Police unions up in arms over 'deteriorating' working conditions of district officers

Malta Police Union files industrial dispute claiming deteriorating conditions of work inside police force • Police Officers Union requests urgent meeting with Police Commissioner

“Our districts are not equipped to handle a major accident where a large number of officers are required to intervene,” the union said.
“Our districts are not equipped to handle a major accident where a large number of officers are required to intervene,” the union said.

Malta’s two police unions are up in arms over deteriorating working conditions in the police force, with one of them going as far as registering an industrial dispute.

The Malta Police Union registered an industrial dispute claiming working conditions have been “implemented without any consultation” and this will have a negative effect on officers and drain manpower from districts.

The MPU denounced the “situation of disappointment, demotivation and great uncertainty”, claiming the force was being “administered from an office through a computer”. “The union is being inundated with complaints from its members regarding the inhumane working situation in various branches, mostly districts. They are struggling to keep up their daily commitments, in times when the usual commitments are non-existent,” the MPU said.

Fearing a return to ‘normal’ levels of operation after the lifting of COVID-19 measures, the MPU said with overtime now reduced to cover mainly fixed point security, district sergeants are being instructed to man fixed points.

“Our districts are not equipped to handle a major accident where a large number of officers are required to intervene,” the union said. “Administrative duties are increasing drastically, with demands and instructions from the same administration to maintain attractive statistical numbers, which might give a picture that everything is ok to the general public, when in fact it’s not.”

The union complained that police officers were being prevented from earning extra money in their free time to live a decent life for their families. “Irreparable damage has been done, however in Floriana, it’s business as usual,” it said, referring to the police force’s transformation strategy. “It is continuing to cost us money with all the staff deployed to make it function, when in reality it is impossible, has brought only havoc amongst members of the police force.”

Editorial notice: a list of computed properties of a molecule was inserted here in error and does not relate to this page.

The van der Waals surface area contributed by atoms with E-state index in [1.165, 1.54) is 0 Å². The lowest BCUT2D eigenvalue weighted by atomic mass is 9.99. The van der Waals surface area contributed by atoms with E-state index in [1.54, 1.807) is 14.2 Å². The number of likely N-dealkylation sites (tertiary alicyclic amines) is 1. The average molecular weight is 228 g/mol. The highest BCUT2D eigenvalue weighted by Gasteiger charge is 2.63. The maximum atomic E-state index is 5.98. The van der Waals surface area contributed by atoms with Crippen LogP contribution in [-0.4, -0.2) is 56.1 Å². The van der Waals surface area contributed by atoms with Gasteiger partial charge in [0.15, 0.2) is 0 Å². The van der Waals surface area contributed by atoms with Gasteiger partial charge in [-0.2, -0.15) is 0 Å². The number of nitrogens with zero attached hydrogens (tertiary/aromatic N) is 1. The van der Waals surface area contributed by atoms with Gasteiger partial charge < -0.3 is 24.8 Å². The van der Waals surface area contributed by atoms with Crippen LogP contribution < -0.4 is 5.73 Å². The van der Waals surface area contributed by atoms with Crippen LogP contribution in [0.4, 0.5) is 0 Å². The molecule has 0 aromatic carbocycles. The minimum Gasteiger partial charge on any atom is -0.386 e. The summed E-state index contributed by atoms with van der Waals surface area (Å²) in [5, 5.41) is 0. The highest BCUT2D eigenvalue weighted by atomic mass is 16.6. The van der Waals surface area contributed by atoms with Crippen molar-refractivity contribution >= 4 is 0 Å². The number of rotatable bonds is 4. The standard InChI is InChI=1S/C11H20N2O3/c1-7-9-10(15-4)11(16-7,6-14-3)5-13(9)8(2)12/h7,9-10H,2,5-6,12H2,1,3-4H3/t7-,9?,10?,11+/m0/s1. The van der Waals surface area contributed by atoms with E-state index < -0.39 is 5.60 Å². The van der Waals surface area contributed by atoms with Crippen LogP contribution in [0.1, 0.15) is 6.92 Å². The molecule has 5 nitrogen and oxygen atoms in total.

“We will soon arrive to the point when no police officers will be available. Mental health is an important issue, which within the Malta Police Force, no one cares for. The wellbeing is only used for promotional purposes. When it feels it’s too much, it is too much,” the MPU said.

Similarly, the Police Officers Union, a branch of the GWU, said the administration was not appreciative of the work done by police officers and implemented several changes without consultation.

POU spokesperson Roderick Psaila said the union called for an urgent meeting with Police Commissioner Angelo Gafà so that certain decisions that are negatively impacting officers, both physically and mentally, are revised.

"Despite the fact that district police are on the frontline of every criminal act that gets reported, they remain one of a few branches within the force not to have a special allowance that special branches receive. Police district officers need respect," the POU said.

PN shows solidarity

Meanwhile, Nationalist Party home affairs spokesperson Beppe Fenech Adami expressed solidarity with police officers, denouncing government for not investing enough in the force.

He blamed the government for a lack of overtime and extra duty payments and for ignoring the unions' calls.

"A Nationalist government will ensure police officers are given the respect they deserve... a PN government will end the politics of austerity adopted by the current administration in the police force," Fenech Adami said.